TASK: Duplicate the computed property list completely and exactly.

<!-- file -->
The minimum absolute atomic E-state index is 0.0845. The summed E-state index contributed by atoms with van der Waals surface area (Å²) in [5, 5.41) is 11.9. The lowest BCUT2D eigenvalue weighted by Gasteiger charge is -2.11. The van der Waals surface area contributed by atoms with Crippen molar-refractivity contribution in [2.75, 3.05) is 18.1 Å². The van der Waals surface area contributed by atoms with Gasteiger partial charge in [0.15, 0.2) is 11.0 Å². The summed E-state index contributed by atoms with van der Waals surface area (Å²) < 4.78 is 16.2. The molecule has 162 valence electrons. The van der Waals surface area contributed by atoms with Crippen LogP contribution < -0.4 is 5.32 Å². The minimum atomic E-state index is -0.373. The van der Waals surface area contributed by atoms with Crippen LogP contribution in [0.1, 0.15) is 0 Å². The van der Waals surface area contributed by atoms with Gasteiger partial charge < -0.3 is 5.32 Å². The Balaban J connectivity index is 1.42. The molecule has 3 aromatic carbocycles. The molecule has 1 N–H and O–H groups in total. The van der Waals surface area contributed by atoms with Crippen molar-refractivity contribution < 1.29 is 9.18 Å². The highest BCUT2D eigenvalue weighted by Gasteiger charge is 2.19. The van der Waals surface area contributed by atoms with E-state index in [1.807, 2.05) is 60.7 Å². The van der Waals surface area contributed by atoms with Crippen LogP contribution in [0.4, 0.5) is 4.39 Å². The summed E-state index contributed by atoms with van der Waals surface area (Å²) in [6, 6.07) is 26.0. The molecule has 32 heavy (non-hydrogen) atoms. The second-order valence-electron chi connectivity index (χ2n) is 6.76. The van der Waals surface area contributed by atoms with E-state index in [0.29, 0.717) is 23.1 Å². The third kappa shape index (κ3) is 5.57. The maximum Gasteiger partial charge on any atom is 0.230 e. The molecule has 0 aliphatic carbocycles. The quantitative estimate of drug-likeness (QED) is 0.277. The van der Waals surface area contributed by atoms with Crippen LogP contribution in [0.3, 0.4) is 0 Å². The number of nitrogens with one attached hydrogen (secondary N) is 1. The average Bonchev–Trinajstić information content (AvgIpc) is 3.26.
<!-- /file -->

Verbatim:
The minimum absolute atomic E-state index is 0.0845. The summed E-state index contributed by atoms with van der Waals surface area (Å²) in [5, 5.41) is 11.9. The lowest BCUT2D eigenvalue weighted by Gasteiger charge is -2.11. The van der Waals surface area contributed by atoms with Crippen molar-refractivity contribution in [2.75, 3.05) is 18.1 Å². The van der Waals surface area contributed by atoms with Gasteiger partial charge in [0.15, 0.2) is 11.0 Å². The summed E-state index contributed by atoms with van der Waals surface area (Å²) < 4.78 is 16.2. The molecule has 162 valence electrons. The van der Waals surface area contributed by atoms with Crippen LogP contribution < -0.4 is 5.32 Å². The minimum atomic E-state index is -0.373. The van der Waals surface area contributed by atoms with Crippen LogP contribution in [0.1, 0.15) is 0 Å². The van der Waals surface area contributed by atoms with Gasteiger partial charge < -0.3 is 5.32 Å². The Balaban J connectivity index is 1.42. The molecule has 3 aromatic carbocycles. The molecule has 1 N–H and O–H groups in total. The van der Waals surface area contributed by atoms with Crippen molar-refractivity contribution < 1.29 is 9.18 Å². The highest BCUT2D eigenvalue weighted by Gasteiger charge is 2.19. The van der Waals surface area contributed by atoms with E-state index in [1.807, 2.05) is 60.7 Å². The van der Waals surface area contributed by atoms with Crippen LogP contribution in [0.4, 0.5) is 4.39 Å². The summed E-state index contributed by atoms with van der Waals surface area (Å²) in [6, 6.07) is 26.0. The molecule has 32 heavy (non-hydrogen) atoms. The second-order valence-electron chi connectivity index (χ2n) is 6.76. The van der Waals surface area contributed by atoms with E-state index in [0.29, 0.717) is 23.1 Å². The third kappa shape index (κ3) is 5.57. The maximum Gasteiger partial charge on any atom is 0.230 e. The molecule has 0 aliphatic carbocycles. The quantitative estimate of drug-likeness (QED) is 0.277. The van der Waals surface area contributed by atoms with Crippen LogP contribution in [0.3, 0.4) is 0 Å². The number of nitrogens with one attached hydrogen (secondary N) is 1. The average Bonchev–Trinajstić information content (AvgIpc) is 3.26.